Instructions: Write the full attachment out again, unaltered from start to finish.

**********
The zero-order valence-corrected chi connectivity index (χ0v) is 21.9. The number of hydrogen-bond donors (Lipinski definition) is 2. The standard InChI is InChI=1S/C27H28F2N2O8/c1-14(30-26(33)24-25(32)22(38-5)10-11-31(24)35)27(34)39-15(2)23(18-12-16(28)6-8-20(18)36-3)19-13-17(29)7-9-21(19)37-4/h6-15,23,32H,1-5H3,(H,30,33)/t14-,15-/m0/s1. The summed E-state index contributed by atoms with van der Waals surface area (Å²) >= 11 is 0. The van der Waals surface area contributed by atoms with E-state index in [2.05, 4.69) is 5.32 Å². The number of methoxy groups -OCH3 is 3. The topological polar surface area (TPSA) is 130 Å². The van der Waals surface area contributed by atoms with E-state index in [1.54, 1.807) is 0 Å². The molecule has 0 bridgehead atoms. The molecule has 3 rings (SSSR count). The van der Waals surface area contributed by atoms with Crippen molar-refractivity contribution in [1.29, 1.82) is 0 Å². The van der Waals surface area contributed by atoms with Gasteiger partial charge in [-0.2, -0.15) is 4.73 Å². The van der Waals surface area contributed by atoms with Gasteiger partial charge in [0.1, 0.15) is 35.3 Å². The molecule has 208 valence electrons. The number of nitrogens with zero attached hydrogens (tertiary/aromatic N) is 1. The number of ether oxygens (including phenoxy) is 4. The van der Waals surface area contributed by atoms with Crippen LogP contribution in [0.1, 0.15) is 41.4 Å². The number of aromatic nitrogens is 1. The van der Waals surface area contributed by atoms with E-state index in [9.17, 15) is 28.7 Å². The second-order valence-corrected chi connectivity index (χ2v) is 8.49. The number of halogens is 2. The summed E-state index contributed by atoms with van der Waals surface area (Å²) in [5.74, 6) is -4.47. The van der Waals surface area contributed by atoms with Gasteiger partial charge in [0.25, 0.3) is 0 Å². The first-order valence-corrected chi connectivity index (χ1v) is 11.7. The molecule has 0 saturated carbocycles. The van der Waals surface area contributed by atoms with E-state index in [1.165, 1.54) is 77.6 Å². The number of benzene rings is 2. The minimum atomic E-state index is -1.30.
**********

The zero-order valence-corrected chi connectivity index (χ0v) is 21.9. The number of hydrogen-bond donors (Lipinski definition) is 2. The standard InChI is InChI=1S/C27H28F2N2O8/c1-14(30-26(33)24-25(32)22(38-5)10-11-31(24)35)27(34)39-15(2)23(18-12-16(28)6-8-20(18)36-3)19-13-17(29)7-9-21(19)37-4/h6-15,23,32H,1-5H3,(H,30,33)/t14-,15-/m0/s1. The summed E-state index contributed by atoms with van der Waals surface area (Å²) >= 11 is 0. The van der Waals surface area contributed by atoms with E-state index in [2.05, 4.69) is 5.32 Å². The number of methoxy groups -OCH3 is 3. The topological polar surface area (TPSA) is 130 Å². The van der Waals surface area contributed by atoms with E-state index in [1.54, 1.807) is 0 Å². The molecule has 0 bridgehead atoms. The molecule has 3 rings (SSSR count). The van der Waals surface area contributed by atoms with Crippen molar-refractivity contribution in [1.29, 1.82) is 0 Å². The van der Waals surface area contributed by atoms with Gasteiger partial charge in [-0.2, -0.15) is 4.73 Å². The van der Waals surface area contributed by atoms with Gasteiger partial charge in [0.1, 0.15) is 35.3 Å². The molecule has 208 valence electrons. The number of nitrogens with zero attached hydrogens (tertiary/aromatic N) is 1. The number of ether oxygens (including phenoxy) is 4. The van der Waals surface area contributed by atoms with Crippen LogP contribution in [0.1, 0.15) is 41.4 Å². The number of aromatic nitrogens is 1. The van der Waals surface area contributed by atoms with E-state index in [9.17, 15) is 28.7 Å². The second-order valence-corrected chi connectivity index (χ2v) is 8.49. The number of halogens is 2. The summed E-state index contributed by atoms with van der Waals surface area (Å²) in [5.74, 6) is -4.47. The van der Waals surface area contributed by atoms with Gasteiger partial charge in [0.25, 0.3) is 0 Å². The first-order valence-corrected chi connectivity index (χ1v) is 11.7. The molecule has 0 saturated carbocycles. The van der Waals surface area contributed by atoms with E-state index in [1.165, 1.54) is 77.6 Å². The number of benzene rings is 2. The minimum atomic E-state index is -1.30.